The Supreme Court ruled with Google and Twitter on Thursday in two liability cases that determined the media companies were not responsible for two terror attacks that resulted in multiple deaths.
- The families of terrorism victims alleged that Google and Twitter had played a role in the attacks on their loved ones.
- “Plaintiffs’ allegations are insufficient to establish that these defendants aided and abetted ISIS in carrying out the relevant attack,” Justice Clarence Thomas wrote in the unanimously decided Twitter case.
- The court’s reasoning was similar in the case against Google.
- Section 230, a law that protects social media platforms from lawsuits related to content posted by their users, was not directly addressed despite requests to limit the law’s reach, The Washington Post reports.
- This law has come under fire in recent years as users on one side have increasingly demanded that social-media companies regulate offensive speech, and others have insisted on absolute free speech.
Why it’s news
Tech companies view the Court ruling as a victory, as they say that a change to Section 230 would result in an onslaught of lawsuits that would prevent any future innovation and crush many popular social-media sites. Big Tech companies, along with smaller ones, have been lobbying against a change to Section 230, The Washington Post reports.
In the case against Google, family members of an exchange student killed in a terror attack in Paris claimed that Google’s YouTube was responsible for promoting terror content that radicalized the attackers. The case against Twitter was similar, as American family members of Nawras Alassaf claimed that Twitter did not sufficiently monitor its platforms for Islamic State-related accounts. In January 2017, Alassaf and 38 others were killed in a terror attack on Reina nightclub in Turkey.
In the filing against Google, the Court was specifically determining whether or not the algorithm was protected under Section 230. While Section 230 explicitly protects tech companies from the content their users post—such as comments or social-media posts—the media company tunes the algorithm.
Tech companies argued that any new interpretation of Section 230 would affect nearly every interaction users have online.
“Countless companies, scholars, content creators, and civil society organizations who joined with us in this case will be reassured by this result,” Google general counsel Halimah DeLaine Prado says in a statement. “We’ll continue our work to safeguard free expression online, combat harmful content, and support businesses and creators who benefit from the internet.”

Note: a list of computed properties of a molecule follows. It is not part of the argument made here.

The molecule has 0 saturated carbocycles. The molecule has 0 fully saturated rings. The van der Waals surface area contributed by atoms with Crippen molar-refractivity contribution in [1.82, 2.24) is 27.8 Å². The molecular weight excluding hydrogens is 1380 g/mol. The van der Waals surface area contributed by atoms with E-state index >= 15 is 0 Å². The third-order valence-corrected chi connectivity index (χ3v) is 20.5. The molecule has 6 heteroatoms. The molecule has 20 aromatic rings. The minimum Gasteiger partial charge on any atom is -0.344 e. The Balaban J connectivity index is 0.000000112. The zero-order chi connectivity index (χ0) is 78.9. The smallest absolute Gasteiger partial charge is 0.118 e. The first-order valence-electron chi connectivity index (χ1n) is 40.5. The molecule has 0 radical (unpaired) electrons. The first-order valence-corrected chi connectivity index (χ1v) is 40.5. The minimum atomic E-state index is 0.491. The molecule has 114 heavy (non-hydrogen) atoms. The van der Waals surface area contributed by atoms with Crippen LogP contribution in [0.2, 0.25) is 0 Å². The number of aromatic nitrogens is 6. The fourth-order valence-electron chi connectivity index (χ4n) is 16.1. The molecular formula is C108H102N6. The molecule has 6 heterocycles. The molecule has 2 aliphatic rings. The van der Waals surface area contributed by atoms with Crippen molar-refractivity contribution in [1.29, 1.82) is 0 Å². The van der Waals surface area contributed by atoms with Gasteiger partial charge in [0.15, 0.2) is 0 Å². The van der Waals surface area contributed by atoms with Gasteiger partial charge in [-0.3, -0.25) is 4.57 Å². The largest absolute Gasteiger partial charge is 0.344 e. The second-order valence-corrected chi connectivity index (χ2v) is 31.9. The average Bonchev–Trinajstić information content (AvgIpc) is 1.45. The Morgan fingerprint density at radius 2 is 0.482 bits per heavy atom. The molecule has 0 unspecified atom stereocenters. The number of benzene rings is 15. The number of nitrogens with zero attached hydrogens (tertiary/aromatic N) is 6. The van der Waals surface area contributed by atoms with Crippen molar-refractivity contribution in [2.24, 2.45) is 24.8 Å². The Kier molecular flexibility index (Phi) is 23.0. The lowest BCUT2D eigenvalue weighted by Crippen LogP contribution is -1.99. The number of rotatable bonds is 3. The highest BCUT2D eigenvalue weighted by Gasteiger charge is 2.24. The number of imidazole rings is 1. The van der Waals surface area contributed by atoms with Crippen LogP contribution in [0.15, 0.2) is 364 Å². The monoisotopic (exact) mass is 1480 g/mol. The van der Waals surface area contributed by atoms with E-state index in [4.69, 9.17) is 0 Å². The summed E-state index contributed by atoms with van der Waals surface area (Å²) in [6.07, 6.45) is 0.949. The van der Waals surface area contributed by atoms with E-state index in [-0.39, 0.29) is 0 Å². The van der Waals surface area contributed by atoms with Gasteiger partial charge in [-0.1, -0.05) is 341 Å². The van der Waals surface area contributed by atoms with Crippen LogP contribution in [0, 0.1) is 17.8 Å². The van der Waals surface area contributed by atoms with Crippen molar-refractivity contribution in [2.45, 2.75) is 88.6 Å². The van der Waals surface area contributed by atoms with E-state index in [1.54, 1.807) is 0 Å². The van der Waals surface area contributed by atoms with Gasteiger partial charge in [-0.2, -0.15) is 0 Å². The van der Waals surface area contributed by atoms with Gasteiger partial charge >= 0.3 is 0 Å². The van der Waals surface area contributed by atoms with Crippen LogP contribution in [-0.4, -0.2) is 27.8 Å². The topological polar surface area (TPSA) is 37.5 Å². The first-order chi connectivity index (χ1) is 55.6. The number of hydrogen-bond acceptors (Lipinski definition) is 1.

Politicians on both sides have spoken against Section 230, especially as lawmakers grow more concerned about the influence of social media and the power that tech companies wield over users, The Washington Post reports.
Democrats are mainly concerned with social media’s propensity to spread false information. They ask that tech companies are held more accountable for promoting content that contains incorrect facts. Republicans’ complaint about Section 230 lies with the protections it offers to companies who remove content and suspend accounts. Users have few options to respond if they feel their content or accounts were removed in error.
In both cases, the plaintiffs based their lawsuits on the Anti-Terrorism Act. This legislation imposes liability if one is found to be responsible for assisting in a terrorist attack. The court had to determine whether or not Google and Twitter had substantially assisted the terrorist group.
In the Twitter case, Thomas wrote that there was insufficient evidence to provide a strong link between the media companies’ action—or inaction—and the terrorist group.
“As alleged by plaintiffs, defendants designed virtual platforms and knowingly failed to do ‘enough’ to remove ISIS-affiliated users and ISIS-related content—out of hundreds of millions of users worldwide and an immense ocean of content—from their platforms,” he writes. “Yet, plaintiffs have failed to allege that defendants intentionally provided any substantial aid to the Reina attack or otherwise consciously participated in the Reina attack—much less that defendants so pervasively and systemically assisted ISIS as to render them liable for every ISIS attack.”
While both cases were related to Section 230, the Google case specifically addressed the law. The justices responded with an unsigned decision that says they “decline to address the application of Section 230 to a complaint that appears to state little, if any, plausible claim for relief.”